Similarly, are game guides included? I presume that much of the attraction is to experience the absolutely wonderful wildlife that the region has to offer. In some areas (the open savannah, for example), the game is fairly easy to spot, but as the vegetation gets thicker, it can be more cryptic, and you really need someone to help you get your eye in if you're to make the most of the experience. Gamespotting is also so much more enjoyable when you know a little about what you're looking at, and the animal's distinctive characteristics and behaviour (not just, 'it's an impala'). Will this be the driver or will the company pick up local guides for each park? If it's the driver, does he know the parks well enough to know how to optimise the limited time you have in each, and again, how energetic will he be after a long day's drive?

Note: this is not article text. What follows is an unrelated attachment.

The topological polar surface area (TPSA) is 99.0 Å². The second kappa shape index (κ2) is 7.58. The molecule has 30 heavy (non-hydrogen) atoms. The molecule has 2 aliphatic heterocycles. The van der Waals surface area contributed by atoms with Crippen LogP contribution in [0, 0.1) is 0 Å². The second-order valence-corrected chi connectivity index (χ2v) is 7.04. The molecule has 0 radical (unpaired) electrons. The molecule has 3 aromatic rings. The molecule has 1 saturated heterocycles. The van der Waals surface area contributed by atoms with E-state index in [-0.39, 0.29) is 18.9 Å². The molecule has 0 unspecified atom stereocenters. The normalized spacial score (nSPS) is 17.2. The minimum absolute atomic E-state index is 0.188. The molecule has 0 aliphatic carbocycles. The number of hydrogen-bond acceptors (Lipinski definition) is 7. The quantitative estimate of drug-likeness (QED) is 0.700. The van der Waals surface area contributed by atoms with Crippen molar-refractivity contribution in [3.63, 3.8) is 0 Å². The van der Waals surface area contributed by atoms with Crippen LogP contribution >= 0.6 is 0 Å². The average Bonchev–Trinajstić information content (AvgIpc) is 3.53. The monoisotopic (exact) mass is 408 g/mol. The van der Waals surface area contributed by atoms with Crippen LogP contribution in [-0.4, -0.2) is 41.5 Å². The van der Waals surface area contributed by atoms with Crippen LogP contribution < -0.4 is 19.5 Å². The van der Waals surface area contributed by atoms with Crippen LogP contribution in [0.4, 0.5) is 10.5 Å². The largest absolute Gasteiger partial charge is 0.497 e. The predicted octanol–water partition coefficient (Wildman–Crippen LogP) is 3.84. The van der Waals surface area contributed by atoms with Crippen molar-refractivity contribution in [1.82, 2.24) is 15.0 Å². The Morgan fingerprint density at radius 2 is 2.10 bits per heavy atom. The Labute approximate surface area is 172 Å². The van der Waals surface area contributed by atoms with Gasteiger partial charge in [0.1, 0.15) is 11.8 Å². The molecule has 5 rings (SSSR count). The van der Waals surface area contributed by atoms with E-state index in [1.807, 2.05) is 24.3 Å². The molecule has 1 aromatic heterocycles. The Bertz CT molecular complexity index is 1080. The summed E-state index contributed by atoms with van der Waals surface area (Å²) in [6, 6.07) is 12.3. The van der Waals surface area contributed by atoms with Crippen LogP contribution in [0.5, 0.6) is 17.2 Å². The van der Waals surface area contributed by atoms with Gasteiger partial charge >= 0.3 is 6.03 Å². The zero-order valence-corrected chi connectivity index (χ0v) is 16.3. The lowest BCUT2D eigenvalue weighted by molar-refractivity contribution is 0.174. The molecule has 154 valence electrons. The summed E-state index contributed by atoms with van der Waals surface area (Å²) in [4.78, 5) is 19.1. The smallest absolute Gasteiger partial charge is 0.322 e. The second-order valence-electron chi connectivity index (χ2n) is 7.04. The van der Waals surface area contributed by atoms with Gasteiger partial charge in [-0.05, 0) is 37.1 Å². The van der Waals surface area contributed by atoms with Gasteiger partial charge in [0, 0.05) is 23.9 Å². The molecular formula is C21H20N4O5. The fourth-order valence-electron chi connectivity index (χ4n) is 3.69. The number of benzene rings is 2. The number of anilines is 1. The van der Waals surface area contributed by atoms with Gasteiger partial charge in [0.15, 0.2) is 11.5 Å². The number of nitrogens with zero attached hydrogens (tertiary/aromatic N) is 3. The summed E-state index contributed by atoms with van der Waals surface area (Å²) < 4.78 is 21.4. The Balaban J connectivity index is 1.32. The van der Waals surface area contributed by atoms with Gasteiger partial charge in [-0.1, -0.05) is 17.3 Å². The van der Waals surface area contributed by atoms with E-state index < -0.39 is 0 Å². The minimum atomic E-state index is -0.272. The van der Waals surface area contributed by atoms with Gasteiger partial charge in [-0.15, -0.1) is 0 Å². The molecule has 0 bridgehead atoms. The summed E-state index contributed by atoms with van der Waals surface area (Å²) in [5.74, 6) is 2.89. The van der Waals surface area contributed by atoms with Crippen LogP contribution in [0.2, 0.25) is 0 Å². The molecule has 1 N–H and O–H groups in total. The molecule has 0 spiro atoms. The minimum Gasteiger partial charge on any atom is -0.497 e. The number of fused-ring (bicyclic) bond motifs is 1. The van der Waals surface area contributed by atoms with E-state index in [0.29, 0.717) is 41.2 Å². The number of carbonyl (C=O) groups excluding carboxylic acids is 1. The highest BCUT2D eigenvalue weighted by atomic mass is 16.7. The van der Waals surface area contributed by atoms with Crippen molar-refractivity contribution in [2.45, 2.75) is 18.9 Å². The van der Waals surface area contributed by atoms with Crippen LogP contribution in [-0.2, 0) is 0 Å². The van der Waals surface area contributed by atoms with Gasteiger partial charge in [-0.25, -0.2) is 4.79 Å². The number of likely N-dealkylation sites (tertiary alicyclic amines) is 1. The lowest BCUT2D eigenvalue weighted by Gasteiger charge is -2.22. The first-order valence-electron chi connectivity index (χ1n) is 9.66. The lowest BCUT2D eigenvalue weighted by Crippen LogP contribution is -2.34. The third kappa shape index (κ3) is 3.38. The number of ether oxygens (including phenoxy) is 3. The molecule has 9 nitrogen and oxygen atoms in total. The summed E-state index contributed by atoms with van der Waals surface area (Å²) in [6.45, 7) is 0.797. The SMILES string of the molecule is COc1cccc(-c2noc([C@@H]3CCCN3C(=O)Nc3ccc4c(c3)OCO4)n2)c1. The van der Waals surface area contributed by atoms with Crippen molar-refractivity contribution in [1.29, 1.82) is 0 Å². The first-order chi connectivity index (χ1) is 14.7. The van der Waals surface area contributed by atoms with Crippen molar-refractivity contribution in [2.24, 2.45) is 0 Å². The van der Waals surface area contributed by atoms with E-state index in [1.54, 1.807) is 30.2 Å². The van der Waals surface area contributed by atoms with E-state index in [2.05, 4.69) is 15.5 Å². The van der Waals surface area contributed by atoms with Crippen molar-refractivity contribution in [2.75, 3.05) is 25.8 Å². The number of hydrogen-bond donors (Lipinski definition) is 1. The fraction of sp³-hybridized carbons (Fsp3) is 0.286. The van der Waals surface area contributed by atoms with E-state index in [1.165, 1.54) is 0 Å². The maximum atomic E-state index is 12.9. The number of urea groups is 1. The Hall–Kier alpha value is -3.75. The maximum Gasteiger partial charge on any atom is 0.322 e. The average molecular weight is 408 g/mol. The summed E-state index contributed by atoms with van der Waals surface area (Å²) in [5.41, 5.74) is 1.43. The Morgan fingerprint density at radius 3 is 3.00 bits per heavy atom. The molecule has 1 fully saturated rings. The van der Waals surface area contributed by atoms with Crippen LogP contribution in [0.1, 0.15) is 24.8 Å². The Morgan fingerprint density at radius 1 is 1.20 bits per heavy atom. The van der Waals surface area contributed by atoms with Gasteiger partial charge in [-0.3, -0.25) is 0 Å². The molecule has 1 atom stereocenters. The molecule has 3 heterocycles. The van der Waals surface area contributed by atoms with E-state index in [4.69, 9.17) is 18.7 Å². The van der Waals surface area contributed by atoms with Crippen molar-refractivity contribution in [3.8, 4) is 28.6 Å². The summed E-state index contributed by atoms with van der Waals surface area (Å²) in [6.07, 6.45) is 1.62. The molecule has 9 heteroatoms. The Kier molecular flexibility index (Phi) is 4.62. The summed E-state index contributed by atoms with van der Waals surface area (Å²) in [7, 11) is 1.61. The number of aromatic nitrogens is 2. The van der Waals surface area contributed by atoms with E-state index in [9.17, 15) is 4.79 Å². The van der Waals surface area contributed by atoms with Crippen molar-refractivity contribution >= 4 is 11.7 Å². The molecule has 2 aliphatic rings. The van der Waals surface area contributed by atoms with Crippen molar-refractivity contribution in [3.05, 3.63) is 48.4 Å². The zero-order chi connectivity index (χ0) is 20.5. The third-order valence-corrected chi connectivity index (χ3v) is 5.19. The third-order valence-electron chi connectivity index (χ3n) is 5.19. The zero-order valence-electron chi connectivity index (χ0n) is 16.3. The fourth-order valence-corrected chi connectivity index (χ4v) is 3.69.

Lastly, you should perhaps consider what motivates people to post bad reviews of a company. Usually it is disappointment that a company didn't live up to the person's expectations (which are at least partly informed by the information provided to them by the company). Sometimes it can be bad service, or poor food, or maybe disappointment that a breakneck itinerary didn't allow them to properly experience the places they travelled it. The better informed you are and the better an understanding you have of your priorities and expectations, the more likely you are to make the right choice for you. So, you're doing the right thing by doing your research. Good luck!

3. Posted by CheersT (Inactive 2578 posts) 21w Star this if you like it!

Quoting bunnies7